UAE and India should look beyond trade, oil and expats

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UAE and India should look beyond trade, oil and expats

Modi's visit could also lay the foundation for a security cooperation template.

By N. Janardhan

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Published: Sun 16 Aug 2015, 12:00 AM

Last updated: Mon 17 Aug 2015, 10:00 AM

Ground realities seldom change in the period between two visits of heads of state. But when the lag is as inexplicably long as three-and-a-half decades, as is the case with the Indian prime minister's visit to the UAE, the transformation of both countries is bizarre.
In 1981, when prime minister Indira Gandhi visited here, the UAE's population was just a million, and India's 685 million. Today, the UAE's has nearly touched 10 million and India's population has doubled.
The UAE's GDP was $49 billion then and India's $196 billion. Both GDPs have recorded a 10-fold increase during the intervening period. And importantly, UAE-India trade was valued at about $180 million per annum (in the 1970s), but is now around $60 billion (after registering $72 billion in 2011-2012).
As Prime Minister Narendra Modi visits the UAE, the relative prosperity of the two countries is equally prolific. Home to the second highest number of millionaires in the Middle East at 72,100, approximately every 125th person in the UAE is reportedly a millionaire. While hundreds of millions of Indians are still poor, there are now about 250,000 dollar millionaires, which could double by 2018, even touching a million by 2023.
Thus, the UAE and India have simultaneously recorded rapid changes to transform themselves from being mere players to becoming examples worth emulating on the global economic and political fronts.
Though both have taken different paths towards independence and development, their historic experiences directed the formulation of foreign policies with several commonalities, the most important being conciliation, consensus and cooperation.
It is to the UAE leadership's credit that it recognised India's importance as part of the Gulf Cooperation Council's 'Look East' policy. This was evident when the UAE's Vice-President and Prime Minister and Ruler of Dubai His Highness Shaikh Mohammed bin Rashid Al Maktoum visited India, not once but twice - in 2007 and 2010.
However, though India has often reiterated that the "Gulf region is part of India's natural economic hinterland," its UAE, Gulf and West Asia policy has played second fiddle in the quest to improve ties with the Western world. In a region that is bound by tradition (which the Chinese have mastered), a reciprocal prime ministerial visit should have been forthcoming earlier.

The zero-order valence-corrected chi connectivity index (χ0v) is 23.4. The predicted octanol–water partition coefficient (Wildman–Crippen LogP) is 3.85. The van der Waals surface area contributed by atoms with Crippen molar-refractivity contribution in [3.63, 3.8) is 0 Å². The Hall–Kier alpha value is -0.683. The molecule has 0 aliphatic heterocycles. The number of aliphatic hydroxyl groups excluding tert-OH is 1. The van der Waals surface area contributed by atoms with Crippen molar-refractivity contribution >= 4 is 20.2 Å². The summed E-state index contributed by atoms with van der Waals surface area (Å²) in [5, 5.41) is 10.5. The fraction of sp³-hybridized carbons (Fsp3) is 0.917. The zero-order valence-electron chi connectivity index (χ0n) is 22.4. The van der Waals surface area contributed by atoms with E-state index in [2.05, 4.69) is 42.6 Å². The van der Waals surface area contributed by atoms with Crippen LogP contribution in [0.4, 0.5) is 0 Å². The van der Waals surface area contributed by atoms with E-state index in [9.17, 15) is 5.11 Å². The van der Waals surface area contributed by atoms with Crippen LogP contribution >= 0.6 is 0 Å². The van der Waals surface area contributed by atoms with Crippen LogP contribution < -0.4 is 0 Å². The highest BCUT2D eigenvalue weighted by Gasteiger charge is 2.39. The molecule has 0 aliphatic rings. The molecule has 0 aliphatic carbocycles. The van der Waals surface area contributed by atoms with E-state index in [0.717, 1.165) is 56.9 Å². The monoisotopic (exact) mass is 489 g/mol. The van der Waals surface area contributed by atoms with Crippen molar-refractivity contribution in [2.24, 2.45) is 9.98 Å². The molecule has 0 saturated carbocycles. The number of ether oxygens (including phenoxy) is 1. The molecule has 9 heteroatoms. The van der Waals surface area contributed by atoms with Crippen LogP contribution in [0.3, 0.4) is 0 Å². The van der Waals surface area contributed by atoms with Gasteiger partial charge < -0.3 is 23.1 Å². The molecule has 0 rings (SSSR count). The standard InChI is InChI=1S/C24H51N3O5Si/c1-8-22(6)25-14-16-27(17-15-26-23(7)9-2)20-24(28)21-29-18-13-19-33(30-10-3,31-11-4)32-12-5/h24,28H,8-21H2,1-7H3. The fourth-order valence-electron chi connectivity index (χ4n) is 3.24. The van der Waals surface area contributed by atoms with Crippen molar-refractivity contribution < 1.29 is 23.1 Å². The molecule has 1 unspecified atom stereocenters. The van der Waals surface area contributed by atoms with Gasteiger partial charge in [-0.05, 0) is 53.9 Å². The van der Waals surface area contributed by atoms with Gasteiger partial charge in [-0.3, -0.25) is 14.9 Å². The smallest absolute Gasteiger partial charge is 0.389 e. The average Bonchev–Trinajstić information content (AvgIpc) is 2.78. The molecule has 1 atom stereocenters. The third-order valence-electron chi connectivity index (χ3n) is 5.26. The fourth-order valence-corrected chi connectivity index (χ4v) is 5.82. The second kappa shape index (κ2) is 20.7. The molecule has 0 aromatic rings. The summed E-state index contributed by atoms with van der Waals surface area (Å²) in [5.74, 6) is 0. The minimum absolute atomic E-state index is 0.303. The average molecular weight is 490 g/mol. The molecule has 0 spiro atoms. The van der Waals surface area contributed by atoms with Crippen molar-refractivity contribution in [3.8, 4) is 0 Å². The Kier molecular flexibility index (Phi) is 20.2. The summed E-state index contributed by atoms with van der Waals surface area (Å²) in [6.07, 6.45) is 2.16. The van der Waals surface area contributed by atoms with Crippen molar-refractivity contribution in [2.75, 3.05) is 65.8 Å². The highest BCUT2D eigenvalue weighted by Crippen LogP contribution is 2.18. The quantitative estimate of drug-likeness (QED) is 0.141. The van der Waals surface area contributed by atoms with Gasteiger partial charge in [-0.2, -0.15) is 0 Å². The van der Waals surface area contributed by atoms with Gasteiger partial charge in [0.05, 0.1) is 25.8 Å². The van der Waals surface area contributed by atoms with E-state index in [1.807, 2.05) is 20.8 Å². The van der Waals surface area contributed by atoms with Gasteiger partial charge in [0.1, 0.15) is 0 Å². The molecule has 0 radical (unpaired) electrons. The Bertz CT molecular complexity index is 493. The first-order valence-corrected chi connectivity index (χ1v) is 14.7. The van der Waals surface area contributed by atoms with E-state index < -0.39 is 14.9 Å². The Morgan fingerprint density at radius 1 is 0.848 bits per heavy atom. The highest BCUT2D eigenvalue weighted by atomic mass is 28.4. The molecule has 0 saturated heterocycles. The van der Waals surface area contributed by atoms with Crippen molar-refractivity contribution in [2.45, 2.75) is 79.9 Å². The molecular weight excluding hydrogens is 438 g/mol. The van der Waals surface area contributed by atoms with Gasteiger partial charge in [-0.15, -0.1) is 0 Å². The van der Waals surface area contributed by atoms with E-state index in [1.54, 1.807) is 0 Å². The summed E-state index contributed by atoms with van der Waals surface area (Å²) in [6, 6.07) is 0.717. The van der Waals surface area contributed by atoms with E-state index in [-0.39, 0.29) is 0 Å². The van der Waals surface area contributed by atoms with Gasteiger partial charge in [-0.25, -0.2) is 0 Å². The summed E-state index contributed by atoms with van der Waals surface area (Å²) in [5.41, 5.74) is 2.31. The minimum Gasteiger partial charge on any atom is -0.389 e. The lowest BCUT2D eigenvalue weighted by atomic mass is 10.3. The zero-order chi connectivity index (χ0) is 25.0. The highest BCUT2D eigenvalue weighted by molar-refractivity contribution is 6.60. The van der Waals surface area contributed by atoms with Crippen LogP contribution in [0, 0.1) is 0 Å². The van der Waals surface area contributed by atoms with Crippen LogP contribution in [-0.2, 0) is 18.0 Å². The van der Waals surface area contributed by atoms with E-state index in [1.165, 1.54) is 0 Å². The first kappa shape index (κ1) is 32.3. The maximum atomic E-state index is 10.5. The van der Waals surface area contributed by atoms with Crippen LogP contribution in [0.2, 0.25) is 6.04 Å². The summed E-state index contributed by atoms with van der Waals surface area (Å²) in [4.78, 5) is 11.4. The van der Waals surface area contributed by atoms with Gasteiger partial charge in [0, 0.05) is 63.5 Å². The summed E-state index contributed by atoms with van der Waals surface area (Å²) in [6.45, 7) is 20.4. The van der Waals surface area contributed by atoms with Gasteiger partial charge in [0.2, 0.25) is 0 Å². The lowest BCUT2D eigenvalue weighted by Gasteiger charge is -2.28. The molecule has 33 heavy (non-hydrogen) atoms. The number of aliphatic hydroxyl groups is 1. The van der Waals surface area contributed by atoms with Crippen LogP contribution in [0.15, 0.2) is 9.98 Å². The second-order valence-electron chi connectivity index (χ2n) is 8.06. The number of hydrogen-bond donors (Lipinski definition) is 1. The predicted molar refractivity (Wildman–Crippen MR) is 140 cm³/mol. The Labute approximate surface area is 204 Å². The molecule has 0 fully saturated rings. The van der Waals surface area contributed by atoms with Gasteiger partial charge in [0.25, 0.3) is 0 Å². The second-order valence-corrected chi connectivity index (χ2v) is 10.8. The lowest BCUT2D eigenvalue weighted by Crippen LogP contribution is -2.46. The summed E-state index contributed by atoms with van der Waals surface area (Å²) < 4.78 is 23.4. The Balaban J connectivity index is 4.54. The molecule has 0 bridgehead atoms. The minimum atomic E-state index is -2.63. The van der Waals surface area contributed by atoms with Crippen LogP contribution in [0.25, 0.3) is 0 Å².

Hearteningly, bilateral relations soared on the momentum of mutual benefits. But if both countries want to take their ties to the next level, they must focus beyond the comfort zone of trade, oil and expatriates.
Modi's visit could turn the page in this 'strategic' direction. His visit within the first 15 months of assuming office is an indirect admission of the time lost in recognising the UAE's potential as a strategic partner - one that is liberal and amenable to tactical cooperation.
Hence his visit could do to India-UAE ties what Dr Manmohan Singh's visit did to India-Saudi ties - open "a new era for strategic cooperation" through the Riyadh Declaration in 2010. It could also lay the foundation for an India-UAE security cooperation template that could borrow elements from the India-Qatar deal signed in 2008, facilitating a strategic naval base to protect Qatar's energy assets.
These agreements suggest that the road to upgrading ties across all realms to the strategic level is through political engagement, which Modi's visit would encourage. The new India-UAE focus, for example, should be on energy, defence, maritime and regional security (by establishing the energy-security link); infrastructure investments; space, mineral and other frontier science technologies; and small and medium enterprises, among others.
The strategic component also assumes importance as the US's idea of 'Asia pivot' assumes realistic proportions in the decades ahead. It is time for the countries in the region to assess and take a long-term view of its impact and start working towards countermeasures that would ensure security and stability in the region.
Such an approach would help in exploring a framework for a much-needed collective Gulf security architecture.
In this endeavour to elevate bilateral ties to the strategic level, however, both countries must resist allowing their stance on third countries affect their bilateral ties.
There is also a need to investigate how to make the shift in governmental attitudes filter down to the people on both sides. This is both important and strategic, requiring targetted public diplomacy.
The UAE must note that India is a story of two parts - 'super poor', with the trappings of a 'superpower'. In this contradictory story, India is shaping to be a better model of tradition coexisting with modernity, which is also the model of development that the UAE is currently charting.
Simultaneously, a 'new' UAE is emerging from the 'old,' which India needs to recognise and respect too.
Finally, it is worth recalling Sheikh Mohammed's clarion call in India in 2007. "The UAE is your gateway to the region.We want to be the number one since I don't believe in being the second.Our future is bright and nothing will stop us. We both will emerge as winners." (Shortly after that and until 2013-14, India and the UAE were the biggest trading associates. The scenario changed following India's five-fold increase of gold import tax.) A no-holds barred strategic synergy is a sure-shot way to again translate these words into symbiotic success.
Dr N. Janardhan is a UAE-based Honorary Fellow of the University of Exeter, UK

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